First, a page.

Ok, first off a note about this week’s post – the photography is really bad. I know I’ve said that before, but I had real problems with it this time around, so apologies about that. Hopefully, between the slightly fuzzy images and the descriptions of the steps, you’ll be able to get it.
So, moving on, this week, we’re looking at painting the shoulder pads and heads for a Blood Angels tactical marine. This isn’t where you’ll find advanced painting ideas – this is the simple stuff to help the average painter put a good looking army on the table. If you want the advanced stuff, there are plenty of other painting tutorials out there that have got you covered and they’re great for inspiration. And with no more ado, let’s get going.
We’ll start with the shoulder pad that has the tactical marking on it – the one that looks like this: <->. But before we get painting, I first need to show you what paints I’ll be using in this tutorial…
I use citadel but of course there are other brands and lines available. And aside from these, the one other thing you’ll need is something that looks like this:
This is a bit of old Forge World flash that never got thrown away, and the reason why it didn’t get binned is because I knew I’d be painting shoulder pads again in the future. You can use a bit of sprue with some blue tack instead, but the larger bit of flash gives you something a little more stable and chunky to hold on to – I can’t recommend it enough. When you’ve removed the shoulder pad from the sprue, clean up the areas where you snipped it off with a craft knife and then press it down onto the superglue. Or you could just do it on the model. Your choice of course, but this gives you a little more freedom to move around what you’re painting.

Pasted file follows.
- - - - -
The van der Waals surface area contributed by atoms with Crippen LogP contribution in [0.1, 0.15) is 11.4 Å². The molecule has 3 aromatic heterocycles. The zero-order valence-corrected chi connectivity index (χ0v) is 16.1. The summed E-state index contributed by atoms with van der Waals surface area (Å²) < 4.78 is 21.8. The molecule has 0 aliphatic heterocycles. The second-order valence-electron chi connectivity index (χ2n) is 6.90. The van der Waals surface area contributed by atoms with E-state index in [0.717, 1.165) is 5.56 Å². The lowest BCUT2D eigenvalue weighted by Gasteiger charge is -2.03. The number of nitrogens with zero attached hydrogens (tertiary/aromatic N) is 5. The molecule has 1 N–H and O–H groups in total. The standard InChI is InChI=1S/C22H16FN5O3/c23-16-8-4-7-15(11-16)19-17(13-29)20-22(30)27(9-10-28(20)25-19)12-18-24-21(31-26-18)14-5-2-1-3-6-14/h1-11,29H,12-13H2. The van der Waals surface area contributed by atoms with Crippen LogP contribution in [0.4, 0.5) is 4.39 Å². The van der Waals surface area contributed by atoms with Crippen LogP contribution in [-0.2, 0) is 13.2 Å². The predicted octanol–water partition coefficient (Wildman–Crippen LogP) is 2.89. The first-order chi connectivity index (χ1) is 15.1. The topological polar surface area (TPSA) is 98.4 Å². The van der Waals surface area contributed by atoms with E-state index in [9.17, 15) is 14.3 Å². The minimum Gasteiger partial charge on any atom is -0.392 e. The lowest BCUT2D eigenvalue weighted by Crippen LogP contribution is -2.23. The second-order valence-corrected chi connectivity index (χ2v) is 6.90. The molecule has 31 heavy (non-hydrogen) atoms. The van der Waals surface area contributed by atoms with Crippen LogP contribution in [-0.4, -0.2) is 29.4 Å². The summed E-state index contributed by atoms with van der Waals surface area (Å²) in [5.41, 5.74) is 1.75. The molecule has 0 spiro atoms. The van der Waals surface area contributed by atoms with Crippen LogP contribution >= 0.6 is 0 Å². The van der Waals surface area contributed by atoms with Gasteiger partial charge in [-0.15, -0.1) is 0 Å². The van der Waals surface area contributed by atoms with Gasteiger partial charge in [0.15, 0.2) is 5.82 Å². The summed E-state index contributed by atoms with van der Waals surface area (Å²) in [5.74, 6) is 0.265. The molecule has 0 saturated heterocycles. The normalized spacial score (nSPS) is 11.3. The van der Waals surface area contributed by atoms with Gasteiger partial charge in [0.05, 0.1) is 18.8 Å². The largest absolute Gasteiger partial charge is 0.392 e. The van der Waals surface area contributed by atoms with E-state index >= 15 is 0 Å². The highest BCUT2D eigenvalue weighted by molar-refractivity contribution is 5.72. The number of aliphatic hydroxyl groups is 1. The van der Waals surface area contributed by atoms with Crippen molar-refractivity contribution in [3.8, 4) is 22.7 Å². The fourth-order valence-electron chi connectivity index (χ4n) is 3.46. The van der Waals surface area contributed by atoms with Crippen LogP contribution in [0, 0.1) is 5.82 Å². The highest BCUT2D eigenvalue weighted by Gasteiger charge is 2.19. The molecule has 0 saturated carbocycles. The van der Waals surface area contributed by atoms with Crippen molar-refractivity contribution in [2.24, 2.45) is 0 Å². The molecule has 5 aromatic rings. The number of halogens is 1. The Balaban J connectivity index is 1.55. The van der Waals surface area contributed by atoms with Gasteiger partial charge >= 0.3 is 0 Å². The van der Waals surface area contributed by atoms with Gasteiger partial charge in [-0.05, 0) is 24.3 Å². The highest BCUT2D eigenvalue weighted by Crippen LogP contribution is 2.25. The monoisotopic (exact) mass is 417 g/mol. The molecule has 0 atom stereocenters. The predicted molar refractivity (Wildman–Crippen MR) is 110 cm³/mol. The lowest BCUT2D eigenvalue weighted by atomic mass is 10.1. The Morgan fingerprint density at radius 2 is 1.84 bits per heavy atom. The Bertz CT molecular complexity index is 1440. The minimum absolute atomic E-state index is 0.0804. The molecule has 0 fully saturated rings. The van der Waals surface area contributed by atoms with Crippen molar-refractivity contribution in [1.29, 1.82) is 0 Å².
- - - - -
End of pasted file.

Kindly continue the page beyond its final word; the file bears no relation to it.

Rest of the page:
I’m not going to go over the basics of painting red, silver and black again for this. You can find all the details on how to do that in part 1 and part 2. What I will say is that because these are such large, rounded areas on the shoulder pads, you might need a couple of more thin coats of Mephiston Red before it’s ready. And it’s quite nice to take a 2:1 mix of Mephiston Red and Evil Suns Scarlet and just highlight the higher points of these pads – breaks up the bare red a little more.
Step 1: The black trim and red pad are done.
Step 2: To paint the tactical markings, thin down some Abaddon Black on your palette and start by painting two thin parallel lines, a couple of mm apart, horizontally across the lower centre of the pad. Then paint four smaller lines at the ends – a little less than half the length of those two horizontal lines.
Step 3: Find a point that’s in the centre of the lines and a bit further out and add a dot. Do the same on the other side. These will be where you’re aiming for with the arrow points.
Step 4: This is the tricky bit. From the tips of the four smaller lines, bring a line down to the closest dot. This takes practice. If you mess it up, just try again – you can always go over any mistakes.
Step 5: Fill in the arrows with Abaddon Black and you’re nearly there!